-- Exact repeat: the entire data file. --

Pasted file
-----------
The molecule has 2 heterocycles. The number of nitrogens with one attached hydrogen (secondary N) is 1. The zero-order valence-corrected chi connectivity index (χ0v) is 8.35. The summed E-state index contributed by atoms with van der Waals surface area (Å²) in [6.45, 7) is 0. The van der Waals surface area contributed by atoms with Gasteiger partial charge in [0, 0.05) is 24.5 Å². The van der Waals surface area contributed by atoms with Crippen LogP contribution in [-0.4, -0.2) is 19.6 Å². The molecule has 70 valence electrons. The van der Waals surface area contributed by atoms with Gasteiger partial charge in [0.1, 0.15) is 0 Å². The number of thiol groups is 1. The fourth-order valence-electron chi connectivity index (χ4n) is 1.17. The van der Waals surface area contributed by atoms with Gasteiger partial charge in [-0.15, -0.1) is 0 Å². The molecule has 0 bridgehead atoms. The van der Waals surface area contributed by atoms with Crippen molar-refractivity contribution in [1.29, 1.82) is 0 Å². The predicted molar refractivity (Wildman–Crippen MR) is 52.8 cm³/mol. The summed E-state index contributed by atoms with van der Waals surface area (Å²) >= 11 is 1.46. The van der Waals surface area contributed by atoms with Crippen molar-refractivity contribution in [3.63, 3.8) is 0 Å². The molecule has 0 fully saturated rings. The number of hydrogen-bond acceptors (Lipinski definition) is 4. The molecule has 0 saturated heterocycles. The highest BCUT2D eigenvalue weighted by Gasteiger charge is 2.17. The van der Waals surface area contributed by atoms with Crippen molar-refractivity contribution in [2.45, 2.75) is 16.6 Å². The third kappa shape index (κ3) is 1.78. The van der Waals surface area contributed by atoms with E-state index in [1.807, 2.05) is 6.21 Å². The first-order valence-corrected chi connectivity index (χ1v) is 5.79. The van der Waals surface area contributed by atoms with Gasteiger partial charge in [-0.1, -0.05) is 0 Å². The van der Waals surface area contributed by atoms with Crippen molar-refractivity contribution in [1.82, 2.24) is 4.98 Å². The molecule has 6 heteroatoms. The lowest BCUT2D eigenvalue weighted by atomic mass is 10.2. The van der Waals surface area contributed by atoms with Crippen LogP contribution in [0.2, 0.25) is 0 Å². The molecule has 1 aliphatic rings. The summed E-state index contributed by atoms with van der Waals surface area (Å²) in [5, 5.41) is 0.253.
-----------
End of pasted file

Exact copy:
The molecule has 2 heterocycles. The number of nitrogens with one attached hydrogen (secondary N) is 1. The zero-order valence-corrected chi connectivity index (χ0v) is 8.35. The summed E-state index contributed by atoms with van der Waals surface area (Å²) in [6.45, 7) is 0. The van der Waals surface area contributed by atoms with Gasteiger partial charge in [0, 0.05) is 24.5 Å². The van der Waals surface area contributed by atoms with Crippen LogP contribution in [-0.4, -0.2) is 19.6 Å². The molecule has 70 valence electrons. The van der Waals surface area contributed by atoms with Gasteiger partial charge in [0.1, 0.15) is 0 Å². The number of thiol groups is 1. The fourth-order valence-electron chi connectivity index (χ4n) is 1.17. The van der Waals surface area contributed by atoms with Gasteiger partial charge in [-0.15, -0.1) is 0 Å². The molecule has 0 bridgehead atoms. The van der Waals surface area contributed by atoms with Crippen molar-refractivity contribution in [1.29, 1.82) is 0 Å². The predicted molar refractivity (Wildman–Crippen MR) is 52.8 cm³/mol. The summed E-state index contributed by atoms with van der Waals surface area (Å²) >= 11 is 1.46. The van der Waals surface area contributed by atoms with Crippen molar-refractivity contribution in [3.63, 3.8) is 0 Å². The molecule has 0 fully saturated rings. The number of hydrogen-bond acceptors (Lipinski definition) is 4. The molecule has 0 saturated heterocycles. The highest BCUT2D eigenvalue weighted by Gasteiger charge is 2.17. The van der Waals surface area contributed by atoms with Crippen molar-refractivity contribution in [2.45, 2.75) is 16.6 Å². The third kappa shape index (κ3) is 1.78. The van der Waals surface area contributed by atoms with E-state index in [1.807, 2.05) is 6.21 Å². The first-order valence-corrected chi connectivity index (χ1v) is 5.79. The van der Waals surface area contributed by atoms with Gasteiger partial charge in [-0.1, -0.05) is 0 Å². The van der Waals surface area contributed by atoms with Crippen molar-refractivity contribution in [1.82, 2.24) is 4.98 Å². The molecule has 6 heteroatoms. The lowest BCUT2D eigenvalue weighted by atomic mass is 10.2. The van der Waals surface area contributed by atoms with Crippen LogP contribution in [0.2, 0.25) is 0 Å². The molecule has 1 aliphatic rings. The summed E-state index contributed by atoms with van der Waals surface area (Å²) in [5, 5.41) is 0.253.